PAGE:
The Greater Cambridge Shared Waste Service is working in partnership with the University of Cambridge to launch the largest underground bin system in the UK. Rebecca Weymouth-Wood, Waste Policy, Change and Innovation Manager, spoke to APSE Direct about this bold new initiative
The North West Cambridge Development is being constructed by the University of Cambridge with the aim of reducing the lack of affordable housing for its staff and post-graduate students.
It has been designed to be an exemplar of sustainable development, addressing many areas such as energy, water, materials, and transport amongst others. The minimisation and sustainable management of waste, both through construction and in occupation is one of the key principles applied to the development.
The scheme includes:
• 1,500 homes for University and College staff.
• 1,500 private houses for sale.
• Accommodation for 2,000 postgraduates.
• 100,000 square metres of academic and research and development
• Community facilities such as a primary school, Community Centre, and local shops.
The use of underground bins is an innovative waste disposal method in the UK which assists directly in reducing carbon by taking away the stop-start collection of traditional above ground wheelie bins.
The 150-hectare site, when completed, will benefit from 450 recycling and general waste bins in the form of underground banks placed across 155 locations, eliminating the need for around 9,000 wheeled bins to service the 3,000 homes.
The network of underground bins containing general rubbish, mixed recycling, batteries and paper are located within a short walking distance of all homes.
The waste falls into a large underground chamber, and once installed a sensor will notify the Council when it is full, so that collections need only take place when needed. A specialist lorry then hoists the container out of the ground with a crane and empties the waste into the vehicle.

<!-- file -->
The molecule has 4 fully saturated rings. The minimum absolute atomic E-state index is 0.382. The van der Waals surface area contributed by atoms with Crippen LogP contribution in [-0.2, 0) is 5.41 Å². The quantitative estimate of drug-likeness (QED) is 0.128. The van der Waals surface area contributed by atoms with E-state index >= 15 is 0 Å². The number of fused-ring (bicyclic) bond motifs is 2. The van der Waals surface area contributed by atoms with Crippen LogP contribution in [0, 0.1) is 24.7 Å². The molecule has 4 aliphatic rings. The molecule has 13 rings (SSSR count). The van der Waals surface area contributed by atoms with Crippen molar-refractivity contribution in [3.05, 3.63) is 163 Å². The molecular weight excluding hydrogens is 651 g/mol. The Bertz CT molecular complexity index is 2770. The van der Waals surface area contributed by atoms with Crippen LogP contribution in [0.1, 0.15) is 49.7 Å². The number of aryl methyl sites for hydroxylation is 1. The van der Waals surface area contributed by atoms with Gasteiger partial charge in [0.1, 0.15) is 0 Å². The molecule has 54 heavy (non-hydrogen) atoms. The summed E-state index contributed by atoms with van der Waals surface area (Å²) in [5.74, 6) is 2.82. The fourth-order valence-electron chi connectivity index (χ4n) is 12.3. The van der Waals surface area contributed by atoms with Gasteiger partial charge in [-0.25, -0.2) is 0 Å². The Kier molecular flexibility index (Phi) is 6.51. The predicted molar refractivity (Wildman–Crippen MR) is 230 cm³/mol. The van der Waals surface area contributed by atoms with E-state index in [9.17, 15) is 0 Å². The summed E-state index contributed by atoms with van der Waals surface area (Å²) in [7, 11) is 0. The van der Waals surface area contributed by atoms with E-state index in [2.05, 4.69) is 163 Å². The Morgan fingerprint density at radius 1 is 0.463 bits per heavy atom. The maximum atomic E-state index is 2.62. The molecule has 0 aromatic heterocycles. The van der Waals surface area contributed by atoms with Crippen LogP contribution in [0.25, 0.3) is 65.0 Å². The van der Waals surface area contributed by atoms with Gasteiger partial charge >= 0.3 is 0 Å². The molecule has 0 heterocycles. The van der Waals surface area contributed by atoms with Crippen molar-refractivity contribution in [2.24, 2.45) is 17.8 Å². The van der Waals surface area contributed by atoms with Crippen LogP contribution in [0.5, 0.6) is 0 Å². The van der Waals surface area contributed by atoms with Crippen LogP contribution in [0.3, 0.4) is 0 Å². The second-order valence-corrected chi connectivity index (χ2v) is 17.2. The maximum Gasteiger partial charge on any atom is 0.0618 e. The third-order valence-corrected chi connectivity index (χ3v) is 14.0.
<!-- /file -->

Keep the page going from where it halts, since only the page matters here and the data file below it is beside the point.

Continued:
To date there are 100 bins servicing 630 residents. Collections have gone well since the first bins were commissioned in June 2017, with no contamination issues reported.
The level of recycling so far is promising with dry recycling rates running at 34%. This is 12% higher than the Councils dry recycling rates for the same period. The Council’s Customer Contact Centre has not received any missed bin calls or queries from residents about how the service operates so far and this is positive in terms of resourcing the service.
Residents benefit from the reduced visual impact of the bins (one underground bin replaces around 20 wheeled bins), not having to store or move wheeled bins, or remember when and which bins to put out for collection. The system is embraced, not tucked away, but integrated.
The Council is not reliant on residents’ co-operation to put out bins, and since one operative replaces a crew of three, staffing costs are reduced. There is also less manual handling of containers, reducing potential H&S problems for the operative.